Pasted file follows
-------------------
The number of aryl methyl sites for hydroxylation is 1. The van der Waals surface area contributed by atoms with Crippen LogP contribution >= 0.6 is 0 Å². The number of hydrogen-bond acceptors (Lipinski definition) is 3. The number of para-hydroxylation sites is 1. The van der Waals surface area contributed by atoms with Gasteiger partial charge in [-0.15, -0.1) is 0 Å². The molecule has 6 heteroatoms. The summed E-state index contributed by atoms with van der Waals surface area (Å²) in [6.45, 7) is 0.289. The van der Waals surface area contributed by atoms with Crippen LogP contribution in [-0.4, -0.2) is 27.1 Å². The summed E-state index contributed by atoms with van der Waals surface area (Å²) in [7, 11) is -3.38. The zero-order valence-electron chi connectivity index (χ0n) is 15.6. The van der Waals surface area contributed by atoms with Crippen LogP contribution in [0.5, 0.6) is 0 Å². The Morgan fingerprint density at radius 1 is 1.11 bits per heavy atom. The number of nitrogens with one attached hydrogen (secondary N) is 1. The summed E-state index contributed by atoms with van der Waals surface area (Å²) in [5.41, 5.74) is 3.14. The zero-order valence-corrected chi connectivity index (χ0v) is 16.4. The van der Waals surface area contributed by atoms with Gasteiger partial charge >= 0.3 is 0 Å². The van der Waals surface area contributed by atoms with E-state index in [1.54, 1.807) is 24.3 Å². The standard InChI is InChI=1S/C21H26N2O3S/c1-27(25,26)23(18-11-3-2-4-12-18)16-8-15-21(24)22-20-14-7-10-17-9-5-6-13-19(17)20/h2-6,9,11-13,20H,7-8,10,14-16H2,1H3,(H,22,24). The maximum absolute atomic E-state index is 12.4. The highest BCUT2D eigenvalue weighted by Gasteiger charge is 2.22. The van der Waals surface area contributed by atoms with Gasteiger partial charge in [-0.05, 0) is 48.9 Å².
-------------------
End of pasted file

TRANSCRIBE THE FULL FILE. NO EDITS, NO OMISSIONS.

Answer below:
The number of aryl methyl sites for hydroxylation is 1. The van der Waals surface area contributed by atoms with Crippen LogP contribution >= 0.6 is 0 Å². The number of hydrogen-bond acceptors (Lipinski definition) is 3. The number of para-hydroxylation sites is 1. The van der Waals surface area contributed by atoms with Gasteiger partial charge in [-0.15, -0.1) is 0 Å². The molecule has 6 heteroatoms. The summed E-state index contributed by atoms with van der Waals surface area (Å²) in [6.45, 7) is 0.289. The van der Waals surface area contributed by atoms with Crippen LogP contribution in [-0.4, -0.2) is 27.1 Å². The summed E-state index contributed by atoms with van der Waals surface area (Å²) in [7, 11) is -3.38. The zero-order valence-electron chi connectivity index (χ0n) is 15.6. The van der Waals surface area contributed by atoms with Crippen LogP contribution in [0.5, 0.6) is 0 Å². The Morgan fingerprint density at radius 1 is 1.11 bits per heavy atom. The number of nitrogens with one attached hydrogen (secondary N) is 1. The summed E-state index contributed by atoms with van der Waals surface area (Å²) in [5.41, 5.74) is 3.14. The zero-order valence-corrected chi connectivity index (χ0v) is 16.4. The van der Waals surface area contributed by atoms with Gasteiger partial charge >= 0.3 is 0 Å². The van der Waals surface area contributed by atoms with E-state index in [1.54, 1.807) is 24.3 Å². The standard InChI is InChI=1S/C21H26N2O3S/c1-27(25,26)23(18-11-3-2-4-12-18)16-8-15-21(24)22-20-14-7-10-17-9-5-6-13-19(17)20/h2-6,9,11-13,20H,7-8,10,14-16H2,1H3,(H,22,24). The maximum absolute atomic E-state index is 12.4. The highest BCUT2D eigenvalue weighted by Gasteiger charge is 2.22. The van der Waals surface area contributed by atoms with Gasteiger partial charge in [-0.05, 0) is 48.9 Å².